On the other side of that, I see a lot of very creative ideas and things that I wouldn’t have thought of. It’s fun to watch. There’s something to be learned, concepts that five, six, seven, eight years ago, people would not have resonated with. There’s a restaurant here called Xiao Bao Biscuit. It’s an Asian restaurant that was opened in a gas station. The chef is American and his wife is from Vietnam and they opened this small plate Asian place. They’re in a huge spread in Bon Appétit Magazine this month. From a cuisine point-of-view, the lines have gotten really blurred. There are people that are opening Southern restaurants and they’ve got kimchi on the menu. There’s this blurring of the lines, and the food press seems to love those kinds of places.
It’s a very interesting time in our business. But good service is timeless. I think people will come back for it over and over again. It’s what makes people feel good. And I don’t think that’s going to go out of style. I hope it doesn’t.
Oct 14, 2016 | Schedulefly Crew
In the past, we tried many of the sales/marketing tactics you really should do as a new (or established) business. Things like trade shows, email campaigns, partnerships, cold sales calls, warm sales calls, flying on planes for in person meetings etc. They all work to some degree and as we were told - if we keep doing them over and over and over - our success rate will increase. And I am sure that’s true. The problem for us was we just didn’t like any of them and we were not interested in hiring people who did. Since we’ve never had any outside investors - we've never been on anyone else’s schedule and therefore could grow at any pace we wished.
Looking back - especially at the last 5 years - our marketing has been defined mostly by our lack of traditional marketing. Keeping our product simple and consistent over the years is our marketing. Treating our customers like we treat our friends is our marketing. Being very easy to do business with is our marketing. And creating content that aims to help the industry we serve is our marketing.
It's not unlike that killer family-owned Italian restaurant (with a focused one page menu) in your city that you just heard about from a friend - even though it's been there for over 10 years. So you go and you say “Why in the world have I not heard about this restaurant?”. And after it took an hour to get a table on a Tuesday at 6:00pm and after your solid meal and service, your so pleasantly surprised and stoked that you consider calling the owner over to suggest some marketing ideas you have to bring in more customers. But you look around at all the standing and seated smiling faces and realize that the lack of marketing and the consistency of the food and service over the years has created this successful business. You realize that their lack of marketing is part of their secret sauce. And speaking of secret - and the 1hr wait on a Tuesday - you now consider maybe not telling anyone about it! But you head home so delighted that you send a text message to your Mom and a few other close friends that you know would love to be customers too.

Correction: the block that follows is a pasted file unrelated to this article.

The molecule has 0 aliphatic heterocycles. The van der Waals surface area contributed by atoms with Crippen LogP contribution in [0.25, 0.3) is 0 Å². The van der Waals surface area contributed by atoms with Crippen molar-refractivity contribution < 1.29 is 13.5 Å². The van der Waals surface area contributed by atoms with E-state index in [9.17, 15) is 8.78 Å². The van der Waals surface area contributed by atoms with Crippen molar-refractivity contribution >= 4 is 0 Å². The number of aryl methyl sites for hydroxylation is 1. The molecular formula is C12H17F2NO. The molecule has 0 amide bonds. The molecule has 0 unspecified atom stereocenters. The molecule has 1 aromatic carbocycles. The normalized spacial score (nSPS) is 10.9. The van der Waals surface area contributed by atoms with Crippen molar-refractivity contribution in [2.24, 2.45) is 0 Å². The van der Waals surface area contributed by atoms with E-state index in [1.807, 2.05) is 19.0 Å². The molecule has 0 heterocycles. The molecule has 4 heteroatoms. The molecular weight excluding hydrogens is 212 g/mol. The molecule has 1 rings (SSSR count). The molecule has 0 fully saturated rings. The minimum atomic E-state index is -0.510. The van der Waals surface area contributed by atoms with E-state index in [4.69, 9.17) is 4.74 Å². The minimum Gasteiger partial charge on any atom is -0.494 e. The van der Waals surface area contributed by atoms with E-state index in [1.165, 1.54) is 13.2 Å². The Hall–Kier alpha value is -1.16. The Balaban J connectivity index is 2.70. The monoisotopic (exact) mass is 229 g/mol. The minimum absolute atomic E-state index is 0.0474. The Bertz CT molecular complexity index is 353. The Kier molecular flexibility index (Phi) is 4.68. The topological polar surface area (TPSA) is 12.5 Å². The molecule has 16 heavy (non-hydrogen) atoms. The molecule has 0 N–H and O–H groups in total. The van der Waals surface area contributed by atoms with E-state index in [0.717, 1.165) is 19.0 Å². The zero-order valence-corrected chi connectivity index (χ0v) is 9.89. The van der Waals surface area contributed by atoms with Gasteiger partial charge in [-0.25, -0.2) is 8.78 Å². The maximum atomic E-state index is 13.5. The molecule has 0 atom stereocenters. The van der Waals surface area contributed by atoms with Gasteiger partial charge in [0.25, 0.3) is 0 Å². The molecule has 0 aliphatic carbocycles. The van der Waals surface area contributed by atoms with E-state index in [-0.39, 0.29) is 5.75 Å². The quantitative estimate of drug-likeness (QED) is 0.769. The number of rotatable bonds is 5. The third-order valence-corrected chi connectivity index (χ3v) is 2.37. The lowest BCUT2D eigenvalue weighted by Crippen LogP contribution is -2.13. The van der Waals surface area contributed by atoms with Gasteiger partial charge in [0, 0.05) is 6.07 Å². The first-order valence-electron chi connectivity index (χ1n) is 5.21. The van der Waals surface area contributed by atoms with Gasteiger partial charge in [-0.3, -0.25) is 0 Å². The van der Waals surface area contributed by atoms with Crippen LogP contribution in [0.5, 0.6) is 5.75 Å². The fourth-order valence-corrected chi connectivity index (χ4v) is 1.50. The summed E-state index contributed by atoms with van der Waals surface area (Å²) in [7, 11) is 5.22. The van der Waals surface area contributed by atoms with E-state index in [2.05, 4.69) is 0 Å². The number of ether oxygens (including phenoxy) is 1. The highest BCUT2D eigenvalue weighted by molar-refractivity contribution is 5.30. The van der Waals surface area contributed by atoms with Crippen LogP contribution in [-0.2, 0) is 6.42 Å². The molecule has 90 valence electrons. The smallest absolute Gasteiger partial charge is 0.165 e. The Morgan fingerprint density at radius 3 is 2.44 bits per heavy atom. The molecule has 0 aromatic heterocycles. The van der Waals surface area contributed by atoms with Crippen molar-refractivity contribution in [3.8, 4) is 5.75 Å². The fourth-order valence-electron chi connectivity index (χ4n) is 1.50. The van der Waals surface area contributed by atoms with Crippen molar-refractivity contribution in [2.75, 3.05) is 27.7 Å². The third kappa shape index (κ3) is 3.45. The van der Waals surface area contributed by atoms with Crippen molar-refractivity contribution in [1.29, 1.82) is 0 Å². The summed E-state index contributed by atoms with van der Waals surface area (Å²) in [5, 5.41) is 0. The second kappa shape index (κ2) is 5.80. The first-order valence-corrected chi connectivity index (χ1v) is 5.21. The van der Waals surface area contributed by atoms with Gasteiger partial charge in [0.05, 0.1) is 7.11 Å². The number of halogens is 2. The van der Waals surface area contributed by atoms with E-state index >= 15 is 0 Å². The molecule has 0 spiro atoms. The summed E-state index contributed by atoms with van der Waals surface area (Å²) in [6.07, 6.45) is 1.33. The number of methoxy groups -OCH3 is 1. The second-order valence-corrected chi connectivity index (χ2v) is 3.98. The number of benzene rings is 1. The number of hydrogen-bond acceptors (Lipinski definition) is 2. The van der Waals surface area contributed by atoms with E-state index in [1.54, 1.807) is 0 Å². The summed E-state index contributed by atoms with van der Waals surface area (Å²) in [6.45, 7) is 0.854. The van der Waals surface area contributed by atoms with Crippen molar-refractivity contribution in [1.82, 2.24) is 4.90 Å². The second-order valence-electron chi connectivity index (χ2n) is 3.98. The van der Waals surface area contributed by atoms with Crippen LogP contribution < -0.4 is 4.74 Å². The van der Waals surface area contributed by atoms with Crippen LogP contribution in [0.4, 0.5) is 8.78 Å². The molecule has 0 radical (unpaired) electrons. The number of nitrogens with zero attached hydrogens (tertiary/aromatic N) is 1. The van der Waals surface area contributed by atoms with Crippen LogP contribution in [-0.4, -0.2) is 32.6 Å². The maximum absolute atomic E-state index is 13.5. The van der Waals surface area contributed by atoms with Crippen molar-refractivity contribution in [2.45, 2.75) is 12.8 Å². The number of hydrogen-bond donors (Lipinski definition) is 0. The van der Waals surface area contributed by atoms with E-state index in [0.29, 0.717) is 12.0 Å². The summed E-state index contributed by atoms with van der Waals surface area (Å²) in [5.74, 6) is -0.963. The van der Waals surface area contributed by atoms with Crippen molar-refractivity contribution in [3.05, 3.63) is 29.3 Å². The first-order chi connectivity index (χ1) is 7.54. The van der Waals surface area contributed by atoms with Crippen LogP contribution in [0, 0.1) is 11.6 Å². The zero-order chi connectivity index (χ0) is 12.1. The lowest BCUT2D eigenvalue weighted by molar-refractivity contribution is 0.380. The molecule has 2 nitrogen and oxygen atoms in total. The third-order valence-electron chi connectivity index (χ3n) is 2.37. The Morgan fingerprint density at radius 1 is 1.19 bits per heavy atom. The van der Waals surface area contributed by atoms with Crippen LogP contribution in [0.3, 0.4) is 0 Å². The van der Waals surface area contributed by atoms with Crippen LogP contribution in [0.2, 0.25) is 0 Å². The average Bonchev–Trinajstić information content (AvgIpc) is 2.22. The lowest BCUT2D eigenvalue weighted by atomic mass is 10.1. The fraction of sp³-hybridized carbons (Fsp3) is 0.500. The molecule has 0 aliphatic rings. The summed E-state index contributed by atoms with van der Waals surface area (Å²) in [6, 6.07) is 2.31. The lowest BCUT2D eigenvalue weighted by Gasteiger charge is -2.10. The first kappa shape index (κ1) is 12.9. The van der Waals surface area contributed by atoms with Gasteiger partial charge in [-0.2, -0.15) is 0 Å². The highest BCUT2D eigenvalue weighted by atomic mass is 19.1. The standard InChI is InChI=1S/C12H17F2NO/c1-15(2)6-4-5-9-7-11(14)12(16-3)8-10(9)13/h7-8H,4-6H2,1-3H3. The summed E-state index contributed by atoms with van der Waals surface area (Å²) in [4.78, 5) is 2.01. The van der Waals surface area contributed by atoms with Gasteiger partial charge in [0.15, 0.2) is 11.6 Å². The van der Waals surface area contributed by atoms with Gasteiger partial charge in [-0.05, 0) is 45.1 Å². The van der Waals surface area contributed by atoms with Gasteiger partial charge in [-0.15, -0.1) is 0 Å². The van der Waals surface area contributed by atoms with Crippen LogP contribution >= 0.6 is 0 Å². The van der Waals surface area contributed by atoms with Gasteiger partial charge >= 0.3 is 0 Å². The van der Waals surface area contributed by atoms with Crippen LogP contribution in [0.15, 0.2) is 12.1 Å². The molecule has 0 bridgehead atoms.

Oct 6, 2016 | Schedulefly Crew
Jared Chafin is the bar manager at Indaco
in Charleston, S.C. He is great at what he does and has tons of passion for his craft, so we feel lucky to have had the chance to make this video about him. Enjoy...
Labels: Indaco, people of indie restaurants
Sep 27, 2016 | Schedulefly Crew
Marilyn Schlossbach owns restaurants in Asbury Park, NJ. She is a self-taught chef, a passionate woman who devotes herself fully to her family, her business, and her community, and a creative person who works hard and inspires everybody around her. Here's her story. Don't miss this one...
All of our Restaurant Owners Uncorked podcast episodes are available here on iTunes